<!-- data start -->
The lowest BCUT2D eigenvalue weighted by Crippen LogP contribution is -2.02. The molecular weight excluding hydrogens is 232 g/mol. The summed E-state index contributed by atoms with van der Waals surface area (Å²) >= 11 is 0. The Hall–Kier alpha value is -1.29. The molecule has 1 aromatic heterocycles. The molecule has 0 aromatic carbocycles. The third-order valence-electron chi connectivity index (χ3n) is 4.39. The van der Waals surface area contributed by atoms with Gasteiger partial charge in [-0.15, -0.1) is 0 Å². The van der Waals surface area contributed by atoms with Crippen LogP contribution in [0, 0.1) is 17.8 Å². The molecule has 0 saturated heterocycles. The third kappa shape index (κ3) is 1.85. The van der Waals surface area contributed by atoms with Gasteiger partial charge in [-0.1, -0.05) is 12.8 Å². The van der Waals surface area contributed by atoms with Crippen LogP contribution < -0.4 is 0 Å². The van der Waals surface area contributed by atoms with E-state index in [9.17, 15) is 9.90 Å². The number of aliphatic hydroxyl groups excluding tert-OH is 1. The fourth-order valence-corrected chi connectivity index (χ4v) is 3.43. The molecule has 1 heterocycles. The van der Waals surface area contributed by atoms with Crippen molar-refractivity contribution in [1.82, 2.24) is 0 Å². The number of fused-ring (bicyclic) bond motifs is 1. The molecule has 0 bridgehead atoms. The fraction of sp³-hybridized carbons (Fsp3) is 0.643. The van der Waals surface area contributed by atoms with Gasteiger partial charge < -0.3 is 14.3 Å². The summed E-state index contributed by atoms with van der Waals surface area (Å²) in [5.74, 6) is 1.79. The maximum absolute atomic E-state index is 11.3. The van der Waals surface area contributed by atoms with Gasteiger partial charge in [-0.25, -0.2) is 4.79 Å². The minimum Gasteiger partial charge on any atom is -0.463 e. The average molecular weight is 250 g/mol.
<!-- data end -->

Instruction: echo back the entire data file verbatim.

The lowest BCUT2D eigenvalue weighted by Crippen LogP contribution is -2.02. The molecular weight excluding hydrogens is 232 g/mol. The summed E-state index contributed by atoms with van der Waals surface area (Å²) >= 11 is 0. The Hall–Kier alpha value is -1.29. The molecule has 1 aromatic heterocycles. The molecule has 0 aromatic carbocycles. The third-order valence-electron chi connectivity index (χ3n) is 4.39. The van der Waals surface area contributed by atoms with Gasteiger partial charge in [-0.15, -0.1) is 0 Å². The van der Waals surface area contributed by atoms with Crippen LogP contribution in [0, 0.1) is 17.8 Å². The molecule has 0 saturated heterocycles. The third kappa shape index (κ3) is 1.85. The van der Waals surface area contributed by atoms with Gasteiger partial charge in [-0.1, -0.05) is 12.8 Å². The van der Waals surface area contributed by atoms with Crippen LogP contribution < -0.4 is 0 Å². The van der Waals surface area contributed by atoms with E-state index in [9.17, 15) is 9.90 Å². The number of aliphatic hydroxyl groups excluding tert-OH is 1. The fourth-order valence-corrected chi connectivity index (χ4v) is 3.43. The molecule has 1 heterocycles. The van der Waals surface area contributed by atoms with Crippen molar-refractivity contribution in [1.82, 2.24) is 0 Å². The number of fused-ring (bicyclic) bond motifs is 1. The molecule has 0 bridgehead atoms. The fraction of sp³-hybridized carbons (Fsp3) is 0.643. The van der Waals surface area contributed by atoms with Gasteiger partial charge < -0.3 is 14.3 Å². The summed E-state index contributed by atoms with van der Waals surface area (Å²) in [5.74, 6) is 1.79. The maximum absolute atomic E-state index is 11.3. The van der Waals surface area contributed by atoms with Gasteiger partial charge in [-0.25, -0.2) is 4.79 Å². The minimum Gasteiger partial charge on any atom is -0.463 e. The average molecular weight is 250 g/mol.